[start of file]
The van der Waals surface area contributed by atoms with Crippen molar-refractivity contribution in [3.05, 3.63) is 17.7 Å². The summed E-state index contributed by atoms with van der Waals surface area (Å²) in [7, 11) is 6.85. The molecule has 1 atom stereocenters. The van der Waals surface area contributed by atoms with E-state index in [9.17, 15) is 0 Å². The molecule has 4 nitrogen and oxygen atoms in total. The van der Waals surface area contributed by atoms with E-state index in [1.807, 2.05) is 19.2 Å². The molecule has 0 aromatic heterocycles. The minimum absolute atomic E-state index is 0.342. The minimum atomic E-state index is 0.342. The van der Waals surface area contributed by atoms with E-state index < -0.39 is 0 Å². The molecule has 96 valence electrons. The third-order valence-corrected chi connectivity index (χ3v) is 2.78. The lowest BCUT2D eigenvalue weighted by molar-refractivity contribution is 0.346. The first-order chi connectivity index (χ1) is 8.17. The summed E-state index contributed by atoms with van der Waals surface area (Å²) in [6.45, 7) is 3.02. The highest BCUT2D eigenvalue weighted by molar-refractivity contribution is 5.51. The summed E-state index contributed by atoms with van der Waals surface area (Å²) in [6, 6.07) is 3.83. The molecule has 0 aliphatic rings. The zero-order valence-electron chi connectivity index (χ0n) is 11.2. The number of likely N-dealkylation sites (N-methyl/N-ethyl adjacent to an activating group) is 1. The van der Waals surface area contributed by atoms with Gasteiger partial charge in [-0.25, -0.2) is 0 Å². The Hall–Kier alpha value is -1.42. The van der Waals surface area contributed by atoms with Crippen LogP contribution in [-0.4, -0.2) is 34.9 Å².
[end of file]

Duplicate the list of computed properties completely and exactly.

The van der Waals surface area contributed by atoms with Crippen molar-refractivity contribution in [3.05, 3.63) is 17.7 Å². The summed E-state index contributed by atoms with van der Waals surface area (Å²) in [7, 11) is 6.85. The molecule has 1 atom stereocenters. The van der Waals surface area contributed by atoms with E-state index in [9.17, 15) is 0 Å². The molecule has 4 nitrogen and oxygen atoms in total. The van der Waals surface area contributed by atoms with E-state index in [1.807, 2.05) is 19.2 Å². The molecule has 0 aromatic heterocycles. The minimum absolute atomic E-state index is 0.342. The minimum atomic E-state index is 0.342. The van der Waals surface area contributed by atoms with E-state index < -0.39 is 0 Å². The molecule has 96 valence electrons. The third-order valence-corrected chi connectivity index (χ3v) is 2.78. The lowest BCUT2D eigenvalue weighted by molar-refractivity contribution is 0.346. The first-order chi connectivity index (χ1) is 8.17. The summed E-state index contributed by atoms with van der Waals surface area (Å²) in [6.45, 7) is 3.02. The highest BCUT2D eigenvalue weighted by molar-refractivity contribution is 5.51. The summed E-state index contributed by atoms with van der Waals surface area (Å²) in [6, 6.07) is 3.83. The molecule has 0 aliphatic rings. The zero-order valence-electron chi connectivity index (χ0n) is 11.2. The number of likely N-dealkylation sites (N-methyl/N-ethyl adjacent to an activating group) is 1. The van der Waals surface area contributed by atoms with Gasteiger partial charge in [-0.25, -0.2) is 0 Å². The Hall–Kier alpha value is -1.42. The van der Waals surface area contributed by atoms with Crippen LogP contribution in [-0.4, -0.2) is 34.9 Å².